Statistics from Altmetric.com
There is increasing interest in registry data to get a clear picture of contemporary practice in various fields, however many existing registries have significant limitations.1 The OPEN registry of PCI (percutaneous coronary intervention) used a large number of centres (42% of interventional centres in France) and thus is probably truly representative of national practice. In all centres, consecutive patients were taken during a short period of recruitment to ensure they were representative of the treated population. Follow up was 98.8% and the quality of data was validated by clinical research officers at each participating centre. In OPEN the goals were to define the morbidity and mortality of contemporary PCI in France and to identify factors predictive of adverse outcome.
This prospective, observational study was carried out in a cohort of 3109 consecutive patients who underwent PCI in 79 centres located throughout France. Treatment was entirely at the discretion of the clinician, and patients were followed up for one month. The following data were collected at inclusion in the registry: patient demographics, medical history, prescribed treatment, cardiovascular risk factors (hyperlipidaemia, hypertension, diabetes, smoking), and the clinical context of the PCI. Procedural data recorded included; treated arteries, reperfusion (thrombolysis in myocardial infarction (TIMI) flow grade), residual stenosis, number of stents, length of stents, and, if measured, creatine phosphokinase concentration. During one month follow up the following clinical events were recorded: death (vascular or non-vascular), Q wave or non-Q wave MI (myocardial infarction), repeated revascularisation of the target vessel, ischaemic or haemorrhagic stroke, peripheral or major haemorrhagic complications, and any other clinical event requiring specific treatment. All participating centres were visited several times to check source data. All data were double entered onto a database and checked for integrity and consistency.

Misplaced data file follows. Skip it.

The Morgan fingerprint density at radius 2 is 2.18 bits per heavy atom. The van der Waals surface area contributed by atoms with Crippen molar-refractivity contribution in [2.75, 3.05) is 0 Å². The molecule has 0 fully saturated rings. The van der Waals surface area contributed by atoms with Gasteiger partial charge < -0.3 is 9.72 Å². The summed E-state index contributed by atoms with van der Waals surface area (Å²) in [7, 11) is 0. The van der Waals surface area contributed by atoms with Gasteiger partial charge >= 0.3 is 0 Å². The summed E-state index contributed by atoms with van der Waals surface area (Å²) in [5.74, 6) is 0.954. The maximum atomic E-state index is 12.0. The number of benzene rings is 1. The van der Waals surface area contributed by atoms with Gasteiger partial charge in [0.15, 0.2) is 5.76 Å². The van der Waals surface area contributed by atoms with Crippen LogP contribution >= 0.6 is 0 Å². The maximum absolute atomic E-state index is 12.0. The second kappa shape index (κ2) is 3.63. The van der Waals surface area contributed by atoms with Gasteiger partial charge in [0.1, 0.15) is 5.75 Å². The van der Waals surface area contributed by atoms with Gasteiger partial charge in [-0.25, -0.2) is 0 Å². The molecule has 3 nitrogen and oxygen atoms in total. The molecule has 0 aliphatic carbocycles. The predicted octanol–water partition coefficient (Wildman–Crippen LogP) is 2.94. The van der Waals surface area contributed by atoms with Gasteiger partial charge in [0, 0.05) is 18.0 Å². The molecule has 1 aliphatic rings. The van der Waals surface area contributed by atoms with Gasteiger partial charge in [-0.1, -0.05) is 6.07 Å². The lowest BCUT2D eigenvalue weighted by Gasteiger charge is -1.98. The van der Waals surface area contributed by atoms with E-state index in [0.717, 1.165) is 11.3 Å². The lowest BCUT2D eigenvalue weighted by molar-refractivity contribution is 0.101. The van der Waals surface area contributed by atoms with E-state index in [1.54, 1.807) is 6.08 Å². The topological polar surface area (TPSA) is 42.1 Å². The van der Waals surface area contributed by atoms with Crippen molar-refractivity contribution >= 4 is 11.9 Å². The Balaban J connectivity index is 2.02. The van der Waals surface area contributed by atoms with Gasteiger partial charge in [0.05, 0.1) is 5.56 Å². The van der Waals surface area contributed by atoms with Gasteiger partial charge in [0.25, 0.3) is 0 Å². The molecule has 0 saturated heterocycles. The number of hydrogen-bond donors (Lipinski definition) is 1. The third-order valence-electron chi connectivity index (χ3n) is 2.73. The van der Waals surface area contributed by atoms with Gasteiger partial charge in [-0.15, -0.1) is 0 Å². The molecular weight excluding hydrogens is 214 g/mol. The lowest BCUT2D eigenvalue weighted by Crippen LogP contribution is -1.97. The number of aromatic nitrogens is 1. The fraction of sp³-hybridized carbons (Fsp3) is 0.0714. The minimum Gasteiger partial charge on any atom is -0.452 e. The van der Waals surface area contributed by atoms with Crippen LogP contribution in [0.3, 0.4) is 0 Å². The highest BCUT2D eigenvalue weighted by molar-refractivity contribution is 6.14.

Sample size was determined to detect a 2% event incidence with 0.5% precision (binomial exact estimation). Two sided 95% confidence intervals (CI) of incidences were determined using the Clopper-Pearson exact method.
Factors determining the occurrence of major clinical events (death or MI or revascularisation of the target vessel) were screened using univariate analysis (two sided Fisher’s exact test) and logistic regression analysis was performed on a random subset of 2457 patients. The remaining 20% of patients were used to check the predictive value of the selected logistic model, given its descriptive value was sufficient. The logistic model was built using a stepwise strategy. The significance level for a variable to be entered into, or removed from, the model was set at 5%. Independence of the selected variables was checked by means of the Spearman rank correlation coefficient. In case of relevant correlation between two variables (r > 0.60), the first of the two variables entered into the model was retained and the second one discarded. Odds ratios (OR) and 95% CI are provided for the different variables of the model. All statistical analyses were carried out using the SAS package (SAS 6.12 for Windows, SAS Institute, Cary, North Carolina, USA).